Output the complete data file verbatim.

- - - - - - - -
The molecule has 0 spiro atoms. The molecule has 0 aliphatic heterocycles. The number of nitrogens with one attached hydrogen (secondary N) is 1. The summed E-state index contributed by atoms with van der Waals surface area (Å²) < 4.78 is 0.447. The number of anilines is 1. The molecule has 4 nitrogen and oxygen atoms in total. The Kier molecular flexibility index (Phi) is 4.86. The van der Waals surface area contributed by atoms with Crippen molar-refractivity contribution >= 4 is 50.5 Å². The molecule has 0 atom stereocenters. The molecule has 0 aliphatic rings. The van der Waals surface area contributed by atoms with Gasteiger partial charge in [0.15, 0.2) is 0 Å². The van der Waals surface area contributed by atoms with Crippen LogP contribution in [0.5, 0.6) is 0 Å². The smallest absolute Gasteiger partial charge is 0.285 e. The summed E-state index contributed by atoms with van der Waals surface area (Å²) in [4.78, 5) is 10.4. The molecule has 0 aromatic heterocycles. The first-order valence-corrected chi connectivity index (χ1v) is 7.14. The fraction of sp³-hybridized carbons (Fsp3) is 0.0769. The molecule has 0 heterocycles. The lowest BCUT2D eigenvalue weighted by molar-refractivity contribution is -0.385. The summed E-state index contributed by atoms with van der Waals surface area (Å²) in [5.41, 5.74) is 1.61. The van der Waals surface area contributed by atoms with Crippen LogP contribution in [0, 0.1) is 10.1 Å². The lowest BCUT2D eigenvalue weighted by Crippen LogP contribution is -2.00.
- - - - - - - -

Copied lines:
The molecule has 0 spiro atoms. The molecule has 0 aliphatic heterocycles. The number of nitrogens with one attached hydrogen (secondary N) is 1. The summed E-state index contributed by atoms with van der Waals surface area (Å²) < 4.78 is 0.447. The number of anilines is 1. The molecule has 4 nitrogen and oxygen atoms in total. The Kier molecular flexibility index (Phi) is 4.86. The van der Waals surface area contributed by atoms with Crippen molar-refractivity contribution >= 4 is 50.5 Å². The molecule has 0 atom stereocenters. The molecule has 0 aliphatic rings. The van der Waals surface area contributed by atoms with Gasteiger partial charge in [0.15, 0.2) is 0 Å². The van der Waals surface area contributed by atoms with Crippen LogP contribution in [0.5, 0.6) is 0 Å². The smallest absolute Gasteiger partial charge is 0.285 e. The summed E-state index contributed by atoms with van der Waals surface area (Å²) in [4.78, 5) is 10.4. The molecule has 0 aromatic heterocycles. The first-order valence-corrected chi connectivity index (χ1v) is 7.14. The fraction of sp³-hybridized carbons (Fsp3) is 0.0769. The molecule has 0 heterocycles. The lowest BCUT2D eigenvalue weighted by molar-refractivity contribution is -0.385. The summed E-state index contributed by atoms with van der Waals surface area (Å²) in [5.41, 5.74) is 1.61. The van der Waals surface area contributed by atoms with Crippen LogP contribution in [0, 0.1) is 10.1 Å². The lowest BCUT2D eigenvalue weighted by Crippen LogP contribution is -2.00.